Making a Choice You Don’t Like
Most of us have been forced to make a decision we didn’t like. I think for many of us, that decision often has something to do with limited funds. Health care decisions, unfortunately, can involve those same decisions—particularly when it comes to long term care.
As I say in my workshops, planning for potential long-term care issues is about choosing the care you want and that you can afford. I recently heard about a situation of someone who did not take that thought to heart (we’ll call him was John Smith).
When I got involved, John had a severe illness that required full time care. John was living at home and still had most of his funds, about $500,000. John was hiring caregivers for 24/7 care. That’s over $200,000 per year. Obviously, John’s funds weren’t going to last long. I made a plan to get John into a nursing home while still protecting about half of John’s funds in a trust. John was very reluctant. I think all of us understand that feeling, if we had a choice I think all of us would choose to live at home, the place we are comfortable.
But John wasn’t just reluctant about moving to a nursing home.
John genuinely believed he was going to get better, or his money situation would somehow magically change. I’m a big believer that attitude and mindset have a huge bearing on illness. But long-term care planning isn’t about planning for the best-case scenario—it’s planning for the worst and hoping you don’t need it. If all of us planned for the best-case scenario—none of us would need long term care planning. The unfortunate reality is most of us (about 65%) WILL need long term care. Nonetheless, I convinced John to try the nursing home. Less than one week in the nursing home, John decided to go home. Now, this nursing home wasn’t the best one around, but it was a far cry from the worst one. John went home and resumed 24/7 in home care.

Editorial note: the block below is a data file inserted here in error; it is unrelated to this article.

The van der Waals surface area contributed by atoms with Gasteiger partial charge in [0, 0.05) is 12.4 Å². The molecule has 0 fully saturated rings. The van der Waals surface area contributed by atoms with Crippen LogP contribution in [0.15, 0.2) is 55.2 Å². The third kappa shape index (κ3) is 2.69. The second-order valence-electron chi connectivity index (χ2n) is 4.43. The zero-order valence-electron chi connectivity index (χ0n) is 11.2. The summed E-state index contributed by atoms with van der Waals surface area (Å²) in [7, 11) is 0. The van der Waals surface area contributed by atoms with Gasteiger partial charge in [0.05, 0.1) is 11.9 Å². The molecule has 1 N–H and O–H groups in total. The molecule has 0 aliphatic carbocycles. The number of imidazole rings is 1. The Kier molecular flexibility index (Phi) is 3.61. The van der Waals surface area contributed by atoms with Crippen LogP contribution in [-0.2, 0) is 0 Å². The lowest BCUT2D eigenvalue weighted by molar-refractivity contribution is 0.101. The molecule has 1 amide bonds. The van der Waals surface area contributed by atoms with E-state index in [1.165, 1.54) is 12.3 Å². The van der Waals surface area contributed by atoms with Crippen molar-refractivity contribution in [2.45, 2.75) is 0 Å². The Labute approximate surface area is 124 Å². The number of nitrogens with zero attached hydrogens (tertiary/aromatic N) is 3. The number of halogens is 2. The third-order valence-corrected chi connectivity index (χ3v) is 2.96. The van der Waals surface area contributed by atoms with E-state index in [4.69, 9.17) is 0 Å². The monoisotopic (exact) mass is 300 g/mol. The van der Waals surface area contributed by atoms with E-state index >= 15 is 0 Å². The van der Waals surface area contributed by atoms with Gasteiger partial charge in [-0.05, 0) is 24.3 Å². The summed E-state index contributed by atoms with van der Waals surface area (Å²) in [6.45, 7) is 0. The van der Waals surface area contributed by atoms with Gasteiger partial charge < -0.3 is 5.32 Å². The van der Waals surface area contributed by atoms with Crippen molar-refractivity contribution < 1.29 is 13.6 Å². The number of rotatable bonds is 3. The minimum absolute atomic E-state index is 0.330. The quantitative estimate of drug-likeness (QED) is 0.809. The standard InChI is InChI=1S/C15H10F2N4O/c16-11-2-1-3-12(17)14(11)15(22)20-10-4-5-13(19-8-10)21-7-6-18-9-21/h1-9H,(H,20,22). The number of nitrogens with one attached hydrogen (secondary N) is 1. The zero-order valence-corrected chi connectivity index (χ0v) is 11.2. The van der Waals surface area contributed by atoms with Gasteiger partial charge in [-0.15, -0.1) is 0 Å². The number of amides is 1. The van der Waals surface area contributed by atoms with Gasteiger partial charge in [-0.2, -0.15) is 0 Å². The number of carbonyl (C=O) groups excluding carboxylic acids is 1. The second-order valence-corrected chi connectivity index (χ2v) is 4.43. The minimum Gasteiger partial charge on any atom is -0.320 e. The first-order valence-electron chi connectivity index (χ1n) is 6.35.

John’s money recently ran out.
With no money left to pay caregivers or entice a decent nursing home into taking him, John is now in one of the worst nursing homes in the area. Once that has been cited multiple times for nursing home code violations. This is something was so avoidable. True, John would have had a year longer living in a situation that was not as good as living at home. But he would have had a situation that was tolerable and comfortable with money left over to make his quality of life what he wanted it to be. Now, he not only lives in one of the worst places to live, but with no extra money to make it better in any way.
So please, when you think about your goals for the future, please face your financial limits and make choices you can live with.